In 2021, the Tails anonymous Linux OS will continue to fight surveillance and censorship by planning to add various improvements and new features that will make the distro more secure and reliable.
Powered by Debian GNU/Linux and the Tor anonymous communication technologies, Tails is the live GNU/Linux distribution you want to use when you’re serious about protecting your anonymity while on the Web. Being a live distro means that you can run it straight from a USB stick without installing anything on your PC.
I think 2020 has been a great year for Tails, with lots of release and achievements, but the development team has much bigger plans for 2021 as they finally want to adopt the next-generation Wayland display system instead of the vulnerable X.Org Server, for their GNOME-based graphical interface.
By migrating to Wayland, the Tails devs hope to make all the apps included in the distribution more secure, as well as to fix some long-standing issues, such as the way Tail’s Unsafe Browser feature can be used to deanonymize you.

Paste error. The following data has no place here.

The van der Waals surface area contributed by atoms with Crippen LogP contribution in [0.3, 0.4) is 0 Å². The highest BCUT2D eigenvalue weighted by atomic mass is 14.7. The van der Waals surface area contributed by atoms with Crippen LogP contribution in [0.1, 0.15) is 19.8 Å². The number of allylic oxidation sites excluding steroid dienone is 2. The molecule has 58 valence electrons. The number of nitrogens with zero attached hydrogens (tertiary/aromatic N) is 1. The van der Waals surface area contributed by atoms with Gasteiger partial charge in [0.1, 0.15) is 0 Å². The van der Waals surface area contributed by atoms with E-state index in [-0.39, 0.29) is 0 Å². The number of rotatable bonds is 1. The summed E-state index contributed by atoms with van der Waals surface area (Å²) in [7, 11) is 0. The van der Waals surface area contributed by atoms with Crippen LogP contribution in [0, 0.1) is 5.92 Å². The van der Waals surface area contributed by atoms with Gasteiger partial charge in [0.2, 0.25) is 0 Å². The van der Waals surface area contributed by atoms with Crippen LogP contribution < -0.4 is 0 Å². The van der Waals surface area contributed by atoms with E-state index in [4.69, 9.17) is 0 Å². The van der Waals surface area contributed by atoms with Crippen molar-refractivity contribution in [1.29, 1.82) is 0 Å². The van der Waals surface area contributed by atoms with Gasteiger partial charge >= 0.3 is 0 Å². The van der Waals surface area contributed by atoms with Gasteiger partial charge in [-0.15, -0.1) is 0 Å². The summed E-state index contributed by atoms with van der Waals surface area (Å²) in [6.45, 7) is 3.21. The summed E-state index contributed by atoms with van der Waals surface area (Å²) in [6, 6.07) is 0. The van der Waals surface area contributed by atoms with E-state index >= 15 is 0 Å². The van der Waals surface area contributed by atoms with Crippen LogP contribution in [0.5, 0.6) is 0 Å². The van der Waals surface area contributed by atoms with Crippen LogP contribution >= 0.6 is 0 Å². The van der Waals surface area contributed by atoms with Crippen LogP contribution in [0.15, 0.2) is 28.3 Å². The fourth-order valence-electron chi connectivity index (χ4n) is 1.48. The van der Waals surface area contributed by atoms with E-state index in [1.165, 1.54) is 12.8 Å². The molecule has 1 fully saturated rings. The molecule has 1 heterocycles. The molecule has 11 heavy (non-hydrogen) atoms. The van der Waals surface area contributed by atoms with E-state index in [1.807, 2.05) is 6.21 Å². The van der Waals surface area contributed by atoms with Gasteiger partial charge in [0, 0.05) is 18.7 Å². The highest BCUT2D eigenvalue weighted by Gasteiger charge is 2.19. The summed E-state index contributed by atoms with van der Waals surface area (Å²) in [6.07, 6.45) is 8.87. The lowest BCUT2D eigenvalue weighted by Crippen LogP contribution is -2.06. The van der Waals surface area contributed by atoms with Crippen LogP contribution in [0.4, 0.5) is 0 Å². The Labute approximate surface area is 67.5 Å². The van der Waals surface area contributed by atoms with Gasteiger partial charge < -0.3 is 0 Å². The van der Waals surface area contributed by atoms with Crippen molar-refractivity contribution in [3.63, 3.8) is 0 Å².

In addition, upcoming Tails releases will make it easier for users to circumvent ISP censorship in their countries by completely revamping the way you start Tor and configure Tor bridges, as well as to improving the usability of the Persistent Storage and add support for persistent Tor bridges.
Since 2021 is the year when the Debian Project will launch their upcoming Debian GNU/Linux 11 “Bullseye” operating system series, the Tails team also plans to release a new major update to their anonymous Linux OS, namely Tails 5.0, which is expected at the end of the year.
Until then, a new monthly update to the Tails 4.x series will be available later this month with more bug and security fixes, as well as all the latest package updates from Debian GNU/Linux 10 “Buster.”
Last updated 3 years ago